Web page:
WorkOutMS: About Doing The Work While Having Multiple Sclerosis

Yesterday I twitt chatted about work and Multiple Sclerosis at the wonderful Twitter event #WorkOutMS. Organized by the European Multiple Sclerosis Platform, hosted by Emma Rogan and with a special guest like, I couldn’t have been in a better company. It was aimed at shedding light to working with MS in today’s context.


Important topics were adressed, as the twitts came pouring down the screen. Issues like remote working, flexible hours, colleague interraction, adapting the workplace to Multiple Sclerosis, disclosing the illness to the employers and team, gathered all of the participants in sharing knowledge, insight and encouragements on the matters discussed.

Work is an important part of any adult’s life. It gives you something to do, something to contribute to society, it supports you financially. It even defines your identity and self-worth. That’s why, when you get diagnosed with Multiple Sclerosis, you enter mourning. You grieve not only your long lost health, but the future of your job and/or career. What will it happen now?


As I returned to work after a week in hospital (I talked more about it here), I was fair and square with my employer and told him I have been diagnosed with Multiple Sclerosis. I was faced with the classical appoach: “Are you all right? Are you going to be able to live the same (to be read as Are you going to be able to work as before?)? I am sorry this happened!”.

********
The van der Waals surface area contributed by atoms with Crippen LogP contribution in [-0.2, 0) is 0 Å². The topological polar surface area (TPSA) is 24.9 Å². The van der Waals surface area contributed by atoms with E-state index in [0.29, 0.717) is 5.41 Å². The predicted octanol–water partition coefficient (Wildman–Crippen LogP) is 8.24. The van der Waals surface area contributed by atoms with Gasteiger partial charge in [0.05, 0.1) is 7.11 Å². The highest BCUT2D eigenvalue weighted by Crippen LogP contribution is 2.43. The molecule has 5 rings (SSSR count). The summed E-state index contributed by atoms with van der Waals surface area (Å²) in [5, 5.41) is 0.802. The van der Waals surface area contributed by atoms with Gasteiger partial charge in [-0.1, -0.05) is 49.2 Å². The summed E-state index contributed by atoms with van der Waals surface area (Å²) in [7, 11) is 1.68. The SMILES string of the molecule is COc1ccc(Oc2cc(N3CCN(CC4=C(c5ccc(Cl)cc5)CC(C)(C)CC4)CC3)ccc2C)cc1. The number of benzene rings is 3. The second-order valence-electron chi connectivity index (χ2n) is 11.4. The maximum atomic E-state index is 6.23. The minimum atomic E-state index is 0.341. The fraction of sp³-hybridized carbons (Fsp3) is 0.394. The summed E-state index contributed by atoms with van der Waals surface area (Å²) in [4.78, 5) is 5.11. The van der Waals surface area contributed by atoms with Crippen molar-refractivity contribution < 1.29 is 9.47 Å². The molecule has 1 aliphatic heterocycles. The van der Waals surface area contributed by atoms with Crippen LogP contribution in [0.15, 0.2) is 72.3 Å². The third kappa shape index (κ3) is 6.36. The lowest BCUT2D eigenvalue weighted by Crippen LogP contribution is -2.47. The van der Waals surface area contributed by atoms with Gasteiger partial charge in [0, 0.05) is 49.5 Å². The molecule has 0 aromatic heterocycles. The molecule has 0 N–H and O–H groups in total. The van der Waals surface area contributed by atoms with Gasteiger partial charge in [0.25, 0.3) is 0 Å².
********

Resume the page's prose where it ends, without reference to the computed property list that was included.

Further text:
Over the coming week, I sensed a powerful tension between me recovering from the optical neuritis and my employee being concerned with recovering his sales target that month. We had a lot of back and forth conversations about strategies, quotas and persuasion techniques.

Untill later that week, when he told me I needed to do more and that he doesn’t see that in me. I sat and thought about that and I suddenly realised that he was right. I did not have it in me to make his quota. Simply because I was feeling used and robbed of my right to heal. Robbed of my time to understand the things I was going through. And so I resigned and took a sabbatical to clear and order my thoughts into place.

Taking a year off like I did is not a thing that all people with Multiple Sclerosis can afford. It was not easy, and it implied a bit of financial struggle. But we all need time. We all need to go through this life changing event at our own pace. Stress is not our friend, and dealing with semi-ignorant people sure doesn’t help much.

Of course, I am sure that on a human level he felt sorry and was compassionate for me. But on the other hand, I could see the fear that lurked inside him. Will his target be safe? Will he make the same amount of money? Am I still a productive employee?

As a future business owner, I totally understand him. He wants to make a profit. That’s why he got into having his own business. But he also needs to understand, he needs to help, he needs to see both ways. His employee also has need for profit. It also has bills to pay and a family to feed and a career to grow. I urge him to give more and ask for less. It will repay him ten fold. He just has to have patience.